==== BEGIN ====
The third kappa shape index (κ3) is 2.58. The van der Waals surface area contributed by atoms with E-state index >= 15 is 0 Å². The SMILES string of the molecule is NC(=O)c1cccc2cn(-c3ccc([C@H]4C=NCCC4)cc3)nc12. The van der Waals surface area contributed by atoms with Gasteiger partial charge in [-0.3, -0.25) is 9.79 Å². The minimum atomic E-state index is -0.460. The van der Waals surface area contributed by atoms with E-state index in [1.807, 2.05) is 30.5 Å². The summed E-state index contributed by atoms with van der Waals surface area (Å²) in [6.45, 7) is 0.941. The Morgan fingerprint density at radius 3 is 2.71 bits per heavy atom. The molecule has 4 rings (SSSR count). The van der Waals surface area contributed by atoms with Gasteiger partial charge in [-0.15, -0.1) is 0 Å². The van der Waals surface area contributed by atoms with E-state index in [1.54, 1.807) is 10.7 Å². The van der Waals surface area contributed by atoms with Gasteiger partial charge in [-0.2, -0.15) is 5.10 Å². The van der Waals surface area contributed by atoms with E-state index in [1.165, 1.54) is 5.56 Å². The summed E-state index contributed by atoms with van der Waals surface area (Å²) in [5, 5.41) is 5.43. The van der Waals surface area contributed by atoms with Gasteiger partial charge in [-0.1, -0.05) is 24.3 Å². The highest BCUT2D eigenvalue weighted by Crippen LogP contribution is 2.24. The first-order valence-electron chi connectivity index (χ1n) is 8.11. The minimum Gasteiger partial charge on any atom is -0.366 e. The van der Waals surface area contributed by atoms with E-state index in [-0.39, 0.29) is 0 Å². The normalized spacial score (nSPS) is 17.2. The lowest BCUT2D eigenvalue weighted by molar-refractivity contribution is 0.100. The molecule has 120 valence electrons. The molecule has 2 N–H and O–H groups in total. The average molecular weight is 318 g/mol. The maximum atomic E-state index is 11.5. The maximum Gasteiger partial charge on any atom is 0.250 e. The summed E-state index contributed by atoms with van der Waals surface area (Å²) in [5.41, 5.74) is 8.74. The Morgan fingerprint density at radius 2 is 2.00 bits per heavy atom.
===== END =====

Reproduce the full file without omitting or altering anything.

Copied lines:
The third kappa shape index (κ3) is 2.58. The van der Waals surface area contributed by atoms with E-state index >= 15 is 0 Å². The SMILES string of the molecule is NC(=O)c1cccc2cn(-c3ccc([C@H]4C=NCCC4)cc3)nc12. The van der Waals surface area contributed by atoms with Gasteiger partial charge in [-0.3, -0.25) is 9.79 Å². The minimum atomic E-state index is -0.460. The van der Waals surface area contributed by atoms with E-state index in [1.807, 2.05) is 30.5 Å². The summed E-state index contributed by atoms with van der Waals surface area (Å²) in [6.45, 7) is 0.941. The Morgan fingerprint density at radius 3 is 2.71 bits per heavy atom. The molecule has 4 rings (SSSR count). The van der Waals surface area contributed by atoms with Gasteiger partial charge in [-0.15, -0.1) is 0 Å². The van der Waals surface area contributed by atoms with E-state index in [1.54, 1.807) is 10.7 Å². The van der Waals surface area contributed by atoms with Gasteiger partial charge in [-0.2, -0.15) is 5.10 Å². The van der Waals surface area contributed by atoms with E-state index in [1.165, 1.54) is 5.56 Å². The summed E-state index contributed by atoms with van der Waals surface area (Å²) in [5, 5.41) is 5.43. The van der Waals surface area contributed by atoms with Gasteiger partial charge in [-0.1, -0.05) is 24.3 Å². The highest BCUT2D eigenvalue weighted by Crippen LogP contribution is 2.24. The first-order valence-electron chi connectivity index (χ1n) is 8.11. The minimum Gasteiger partial charge on any atom is -0.366 e. The van der Waals surface area contributed by atoms with E-state index in [-0.39, 0.29) is 0 Å². The normalized spacial score (nSPS) is 17.2. The lowest BCUT2D eigenvalue weighted by molar-refractivity contribution is 0.100. The molecule has 120 valence electrons. The molecule has 2 N–H and O–H groups in total. The average molecular weight is 318 g/mol. The maximum atomic E-state index is 11.5. The maximum Gasteiger partial charge on any atom is 0.250 e. The summed E-state index contributed by atoms with van der Waals surface area (Å²) in [5.41, 5.74) is 8.74. The Morgan fingerprint density at radius 2 is 2.00 bits per heavy atom.